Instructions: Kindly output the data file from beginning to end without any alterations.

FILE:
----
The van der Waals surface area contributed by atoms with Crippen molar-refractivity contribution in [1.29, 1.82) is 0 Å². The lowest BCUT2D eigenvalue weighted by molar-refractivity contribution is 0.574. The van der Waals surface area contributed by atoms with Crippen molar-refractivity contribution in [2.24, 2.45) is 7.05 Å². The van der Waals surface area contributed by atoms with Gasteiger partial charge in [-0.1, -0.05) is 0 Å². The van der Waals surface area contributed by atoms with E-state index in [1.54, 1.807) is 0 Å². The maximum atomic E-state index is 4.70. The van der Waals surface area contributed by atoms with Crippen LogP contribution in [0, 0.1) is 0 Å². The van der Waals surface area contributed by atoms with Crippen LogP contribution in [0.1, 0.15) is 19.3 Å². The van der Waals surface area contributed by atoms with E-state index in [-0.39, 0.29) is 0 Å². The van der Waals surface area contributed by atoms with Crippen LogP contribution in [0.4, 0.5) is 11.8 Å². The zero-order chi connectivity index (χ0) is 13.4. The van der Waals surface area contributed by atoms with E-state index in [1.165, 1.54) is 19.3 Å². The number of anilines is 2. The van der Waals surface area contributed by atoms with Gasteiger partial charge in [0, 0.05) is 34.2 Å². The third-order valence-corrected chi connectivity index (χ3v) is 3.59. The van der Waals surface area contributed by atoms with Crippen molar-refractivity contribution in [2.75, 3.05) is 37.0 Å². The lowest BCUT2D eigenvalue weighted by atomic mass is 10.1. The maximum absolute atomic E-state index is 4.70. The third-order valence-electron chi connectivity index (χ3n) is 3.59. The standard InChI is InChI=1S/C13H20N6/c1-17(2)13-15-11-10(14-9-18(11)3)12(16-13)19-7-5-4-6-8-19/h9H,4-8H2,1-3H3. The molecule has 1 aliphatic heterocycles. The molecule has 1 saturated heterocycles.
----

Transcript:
The van der Waals surface area contributed by atoms with Crippen molar-refractivity contribution in [1.29, 1.82) is 0 Å². The lowest BCUT2D eigenvalue weighted by molar-refractivity contribution is 0.574. The van der Waals surface area contributed by atoms with Crippen molar-refractivity contribution in [2.24, 2.45) is 7.05 Å². The van der Waals surface area contributed by atoms with Gasteiger partial charge in [-0.1, -0.05) is 0 Å². The van der Waals surface area contributed by atoms with E-state index in [1.54, 1.807) is 0 Å². The maximum atomic E-state index is 4.70. The van der Waals surface area contributed by atoms with Crippen LogP contribution in [0, 0.1) is 0 Å². The van der Waals surface area contributed by atoms with Crippen LogP contribution in [0.1, 0.15) is 19.3 Å². The van der Waals surface area contributed by atoms with E-state index in [-0.39, 0.29) is 0 Å². The van der Waals surface area contributed by atoms with Crippen LogP contribution in [0.4, 0.5) is 11.8 Å². The zero-order chi connectivity index (χ0) is 13.4. The van der Waals surface area contributed by atoms with E-state index in [1.165, 1.54) is 19.3 Å². The number of anilines is 2. The van der Waals surface area contributed by atoms with Gasteiger partial charge in [0, 0.05) is 34.2 Å². The third-order valence-corrected chi connectivity index (χ3v) is 3.59. The van der Waals surface area contributed by atoms with Crippen molar-refractivity contribution in [2.75, 3.05) is 37.0 Å². The lowest BCUT2D eigenvalue weighted by atomic mass is 10.1. The maximum absolute atomic E-state index is 4.70. The third-order valence-electron chi connectivity index (χ3n) is 3.59. The standard InChI is InChI=1S/C13H20N6/c1-17(2)13-15-11-10(14-9-18(11)3)12(16-13)19-7-5-4-6-8-19/h9H,4-8H2,1-3H3. The molecule has 1 aliphatic heterocycles. The molecule has 1 saturated heterocycles.